How do customers use online reviews?
1. Star rating glance test
Many consumers come across your online reviews because they’re doing research on a number of businesses and want to narrow down the list. They might start with a search engine or go straight to their favourite review sites. Either way, they’ll perform a quick category search like “dentist in Wavertree.” The top choices will usually be the businesses with the highest star ratings. If you have a good average rating, they’ll click on your profile to learn more. If not, they’ll pass you over.
2. Reading reviews
It sounds obvious, but not all customers read reviews—or read them the same way. Studies have shown that most consumers read 2–5 reviews for any business they’re seriously considering. Within those, they’ll look for clues about the issues that are most important to them. Some consumers put a lot of weight in the specifics of the reviews, others simply ready the first sentence or two to make sure the person knows what they’re talking about. Some read the top reviews they find, some skip down to the middle and pick one at random.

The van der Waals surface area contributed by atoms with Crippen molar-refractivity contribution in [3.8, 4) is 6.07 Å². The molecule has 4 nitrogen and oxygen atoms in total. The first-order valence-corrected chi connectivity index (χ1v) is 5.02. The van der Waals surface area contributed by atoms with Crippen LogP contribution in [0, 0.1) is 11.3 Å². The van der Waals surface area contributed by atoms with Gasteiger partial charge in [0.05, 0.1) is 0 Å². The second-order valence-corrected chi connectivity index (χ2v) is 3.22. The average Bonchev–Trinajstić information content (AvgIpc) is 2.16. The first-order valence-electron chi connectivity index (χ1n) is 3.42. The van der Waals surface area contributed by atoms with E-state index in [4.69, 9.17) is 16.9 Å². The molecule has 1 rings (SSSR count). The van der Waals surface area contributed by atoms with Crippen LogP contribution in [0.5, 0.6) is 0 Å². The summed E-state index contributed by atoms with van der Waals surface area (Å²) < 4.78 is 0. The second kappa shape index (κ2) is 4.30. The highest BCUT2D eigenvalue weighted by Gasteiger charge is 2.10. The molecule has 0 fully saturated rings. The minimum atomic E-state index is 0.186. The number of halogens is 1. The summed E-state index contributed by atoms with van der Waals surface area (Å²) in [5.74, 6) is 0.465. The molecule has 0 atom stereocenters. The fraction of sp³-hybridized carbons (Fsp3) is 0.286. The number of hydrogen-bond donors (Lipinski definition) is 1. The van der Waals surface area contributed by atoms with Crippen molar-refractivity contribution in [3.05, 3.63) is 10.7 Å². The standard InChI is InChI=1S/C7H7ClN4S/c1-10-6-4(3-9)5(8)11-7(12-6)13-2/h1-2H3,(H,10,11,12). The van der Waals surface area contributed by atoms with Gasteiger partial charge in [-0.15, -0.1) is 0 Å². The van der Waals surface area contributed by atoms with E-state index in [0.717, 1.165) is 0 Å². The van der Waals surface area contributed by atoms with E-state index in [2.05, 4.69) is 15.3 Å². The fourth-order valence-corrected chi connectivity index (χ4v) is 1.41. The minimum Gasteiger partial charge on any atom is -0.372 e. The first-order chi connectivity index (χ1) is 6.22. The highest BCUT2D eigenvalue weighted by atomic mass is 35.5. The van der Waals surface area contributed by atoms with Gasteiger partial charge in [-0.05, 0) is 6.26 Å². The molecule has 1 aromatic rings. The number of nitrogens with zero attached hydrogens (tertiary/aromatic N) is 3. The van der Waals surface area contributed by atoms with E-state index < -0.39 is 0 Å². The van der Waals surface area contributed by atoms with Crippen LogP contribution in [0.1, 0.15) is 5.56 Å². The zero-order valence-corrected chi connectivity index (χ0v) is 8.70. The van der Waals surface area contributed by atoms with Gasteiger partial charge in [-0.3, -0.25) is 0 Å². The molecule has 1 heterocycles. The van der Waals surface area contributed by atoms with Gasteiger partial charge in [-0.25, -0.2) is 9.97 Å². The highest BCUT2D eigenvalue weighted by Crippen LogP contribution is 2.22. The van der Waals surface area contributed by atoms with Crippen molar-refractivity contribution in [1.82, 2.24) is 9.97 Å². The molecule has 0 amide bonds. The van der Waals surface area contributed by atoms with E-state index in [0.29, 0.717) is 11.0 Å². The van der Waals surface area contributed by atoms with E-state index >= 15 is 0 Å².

3. Customer fit test
Sometimes, consumers read reviews to try to figure out why a reviewer has given the rating they have. Here, the question is: “Am I like the people who are reviewing, or are they looking for something different to me?” Consumers in this category tend to be savvy review-users who have been burned in the past when they went with the average star ratings alone. After all, just because someone likes a business doesn’t mean everyone will like it: we all need different things. One customer might prize a hardware store for comprehensive selection and not really care if the staff are helpful, while the other might only have basic needs but need a lot of assistance to find the right tool.
4. Negative review search
The smartest review users will look at some of your most negative reviews, no matter how many 5-star ratings you get. They’re looking to see how you handle the situation when things go wrong. Often, your fiercest advocates are initially unhappy customers that you managed to win back through careful attention and a quick response; therefore, by looking at negative reviews, consumers can judge how well your business recovers from a fumble.
If you want to know more about online reputation, watch our video, Rob Thomas explains how online reputation helps you stand out from the crowd.
For more insights on how to maximise the impact of positive reviews and how to handle and prevent negative ones, download our practical handbook and take control of your online reputation.